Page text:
Bitters are to craft cocktails, what salt is to baked goods.
An important elevation.
I’m always surprised when I don’t see salt in the recipe for any baked good.
It’s the secret of great bakers – that seemingly small addition – that draws out more fully the other flavors.
I feel similarly about bitters in cocktails, and baked goods too, actually.
While they may not draw out the other flavors like salt does, they enhance the overall flavor, making it exponentially more than it would otherwise be.
Until recently, it’s been a secret of great bartenders, used rarely at home by the resident cocktail maker.
The origin of bitters: a tincture of any number of esoteric roots and herbs, with an alcohol base, first came to our shores as cure-all tonics in the 18th century.*
We, in Colorado, have an incredible local resource for them – DRAM** Apothecary – in Silver Plume.
This town, long-known as one of ghosts, seems like the most appropriate place for this kind of craft.
Both the town and the craft, are steeped in mystery and legend and magic.
If you have a quick look at their web address, the word that stands out is drama, which makes perfect sense to me.
Shae Whitney, Owner, Herbal Alchemist and Colorado native, collects herbs and barks from the mountainside surrounding her space.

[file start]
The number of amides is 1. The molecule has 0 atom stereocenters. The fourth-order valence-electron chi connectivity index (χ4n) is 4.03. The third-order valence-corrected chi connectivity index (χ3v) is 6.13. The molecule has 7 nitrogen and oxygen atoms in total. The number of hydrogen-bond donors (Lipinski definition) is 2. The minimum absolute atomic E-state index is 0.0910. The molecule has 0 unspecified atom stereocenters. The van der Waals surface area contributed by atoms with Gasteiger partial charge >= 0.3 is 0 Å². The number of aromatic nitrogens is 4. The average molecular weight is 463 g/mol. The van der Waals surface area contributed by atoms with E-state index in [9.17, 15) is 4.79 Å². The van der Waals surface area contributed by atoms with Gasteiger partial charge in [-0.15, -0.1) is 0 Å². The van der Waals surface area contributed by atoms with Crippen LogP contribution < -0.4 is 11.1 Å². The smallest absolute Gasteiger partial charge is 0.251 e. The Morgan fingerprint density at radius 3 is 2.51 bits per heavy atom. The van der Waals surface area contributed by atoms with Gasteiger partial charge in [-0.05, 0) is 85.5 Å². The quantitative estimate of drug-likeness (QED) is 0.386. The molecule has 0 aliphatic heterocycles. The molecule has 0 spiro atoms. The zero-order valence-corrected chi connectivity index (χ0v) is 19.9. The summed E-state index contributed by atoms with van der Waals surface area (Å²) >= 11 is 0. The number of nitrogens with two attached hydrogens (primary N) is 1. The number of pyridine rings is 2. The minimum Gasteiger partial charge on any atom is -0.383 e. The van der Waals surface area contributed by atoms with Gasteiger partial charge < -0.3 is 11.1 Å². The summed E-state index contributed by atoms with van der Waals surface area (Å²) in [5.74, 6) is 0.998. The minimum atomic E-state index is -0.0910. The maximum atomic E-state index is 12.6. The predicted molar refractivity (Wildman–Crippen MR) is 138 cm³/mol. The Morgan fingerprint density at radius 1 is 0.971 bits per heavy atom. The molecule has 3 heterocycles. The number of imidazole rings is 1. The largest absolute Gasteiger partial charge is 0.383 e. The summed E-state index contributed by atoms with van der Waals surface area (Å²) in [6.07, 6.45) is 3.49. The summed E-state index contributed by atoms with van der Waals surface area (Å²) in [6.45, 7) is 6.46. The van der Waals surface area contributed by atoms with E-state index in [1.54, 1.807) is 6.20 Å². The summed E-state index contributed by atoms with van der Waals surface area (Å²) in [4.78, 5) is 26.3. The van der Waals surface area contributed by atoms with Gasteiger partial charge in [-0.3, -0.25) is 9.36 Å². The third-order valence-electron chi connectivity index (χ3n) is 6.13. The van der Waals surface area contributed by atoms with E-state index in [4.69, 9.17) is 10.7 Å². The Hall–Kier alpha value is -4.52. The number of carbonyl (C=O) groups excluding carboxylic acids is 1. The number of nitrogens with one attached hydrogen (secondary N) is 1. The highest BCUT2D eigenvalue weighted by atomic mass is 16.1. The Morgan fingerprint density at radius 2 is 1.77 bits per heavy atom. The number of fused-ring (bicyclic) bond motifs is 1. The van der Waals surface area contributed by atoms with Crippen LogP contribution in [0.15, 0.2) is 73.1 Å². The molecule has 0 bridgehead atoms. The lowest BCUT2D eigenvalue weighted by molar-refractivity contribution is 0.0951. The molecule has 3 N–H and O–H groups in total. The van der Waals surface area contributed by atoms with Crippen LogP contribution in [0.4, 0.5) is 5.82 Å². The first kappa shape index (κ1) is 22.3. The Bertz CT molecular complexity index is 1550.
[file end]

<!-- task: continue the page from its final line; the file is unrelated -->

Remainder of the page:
This is as local as it gets.
Alchemizing her experience as a bartender, with her love of the plant world, DRAM was conceived.
Having studied food science, herbalism and botany in college, her apothecary is a rare example of putting such specialized knowledge as this, to practical use in the real world.
And what’s more practical than a cocktail?
She offers 5 flavors of bitters: Hair of the Dog, Wild Mountain Sage, Honey Chamomile, Citrus Medica and Black.
She also makes two loose teas: Cascara Coffee Cherry Chai and Cascara Coffee Cherry Tea.
All are available for order through the website.
When I was there recently, she also had a Pine Syrup available to purchase, though it’s not yet available for sale on the website.
Keeping limited weekend hours, to leave as much time as possible to work her craft, when open to the public, you can have a specialty cocktail and small bites, making the 50 miles between Denver and Silver Plume feel like nothing to get this kind of experience directly.
Worth the drive as a destination visit, or also as a stop to/from the mountains.
To make bitters, it’s a process much like making extracts, where the bitter element[s], along with the flavor element[s], infuse in liquor.
Vodka, gin, white rum, whiskey and brandy are all great liquor options.
But, unlike the ease with which the home cook can get their hands on vanilla beans, or citrus, to make homemade extracts, getting hands on bitter herbs and barks takes more ingenuity.
This is why I like to leave it up to the professionals.
And if that sourcing comes from my beloved Colorado mountains, all the better to leave it in her hands, literally.
On the website, Shae generously shares a number of recipes for cocktails and food.
A recent cornbread recipe she posted using her Wild Mountain Sage Bitters will be cooking up in my kitchen this Fall, for sure.
A feature I wrote for Boulder Weekly on bitters, including the work of DRAM, and also, Cocktailpunk from Boulder: http://www.boulderweekly.com/article-12033-that-local-spirit.html
**DRAM, as explained on the apothecary’s website, is the term for a unit of mass or volume in the ancient Apothecaries system.